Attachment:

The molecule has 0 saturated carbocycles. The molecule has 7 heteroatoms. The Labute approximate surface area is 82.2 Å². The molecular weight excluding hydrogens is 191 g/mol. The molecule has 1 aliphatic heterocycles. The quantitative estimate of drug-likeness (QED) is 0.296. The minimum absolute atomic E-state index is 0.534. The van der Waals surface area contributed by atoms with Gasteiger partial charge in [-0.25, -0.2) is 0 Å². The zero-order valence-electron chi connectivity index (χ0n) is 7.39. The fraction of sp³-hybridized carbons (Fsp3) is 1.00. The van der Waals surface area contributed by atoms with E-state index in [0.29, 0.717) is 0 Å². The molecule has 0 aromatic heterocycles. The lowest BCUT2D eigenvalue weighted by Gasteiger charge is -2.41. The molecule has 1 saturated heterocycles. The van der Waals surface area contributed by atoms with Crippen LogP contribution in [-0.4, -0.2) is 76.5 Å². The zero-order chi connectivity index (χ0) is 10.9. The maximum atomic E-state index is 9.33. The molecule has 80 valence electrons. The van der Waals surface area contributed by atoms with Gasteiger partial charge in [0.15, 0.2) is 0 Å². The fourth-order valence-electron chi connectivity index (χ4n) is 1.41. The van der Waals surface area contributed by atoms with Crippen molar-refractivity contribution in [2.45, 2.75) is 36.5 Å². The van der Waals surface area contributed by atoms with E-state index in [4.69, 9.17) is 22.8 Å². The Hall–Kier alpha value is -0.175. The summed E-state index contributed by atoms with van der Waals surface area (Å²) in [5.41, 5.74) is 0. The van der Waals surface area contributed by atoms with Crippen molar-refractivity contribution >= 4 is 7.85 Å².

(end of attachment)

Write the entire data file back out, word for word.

The molecule has 0 saturated carbocycles. The molecule has 7 heteroatoms. The Labute approximate surface area is 82.2 Å². The molecular weight excluding hydrogens is 191 g/mol. The molecule has 1 aliphatic heterocycles. The quantitative estimate of drug-likeness (QED) is 0.296. The minimum absolute atomic E-state index is 0.534. The van der Waals surface area contributed by atoms with Gasteiger partial charge in [-0.25, -0.2) is 0 Å². The zero-order valence-electron chi connectivity index (χ0n) is 7.39. The fraction of sp³-hybridized carbons (Fsp3) is 1.00. The van der Waals surface area contributed by atoms with E-state index in [0.29, 0.717) is 0 Å². The molecule has 0 aromatic heterocycles. The lowest BCUT2D eigenvalue weighted by Gasteiger charge is -2.41. The molecule has 1 saturated heterocycles. The van der Waals surface area contributed by atoms with Crippen LogP contribution in [-0.4, -0.2) is 76.5 Å². The zero-order chi connectivity index (χ0) is 10.9. The maximum atomic E-state index is 9.33. The molecule has 80 valence electrons. The van der Waals surface area contributed by atoms with Gasteiger partial charge in [0.15, 0.2) is 0 Å². The fourth-order valence-electron chi connectivity index (χ4n) is 1.41. The van der Waals surface area contributed by atoms with Crippen molar-refractivity contribution in [2.45, 2.75) is 36.5 Å². The van der Waals surface area contributed by atoms with E-state index in [4.69, 9.17) is 22.8 Å². The Hall–Kier alpha value is -0.175. The summed E-state index contributed by atoms with van der Waals surface area (Å²) in [5.41, 5.74) is 0. The van der Waals surface area contributed by atoms with Crippen molar-refractivity contribution >= 4 is 7.85 Å².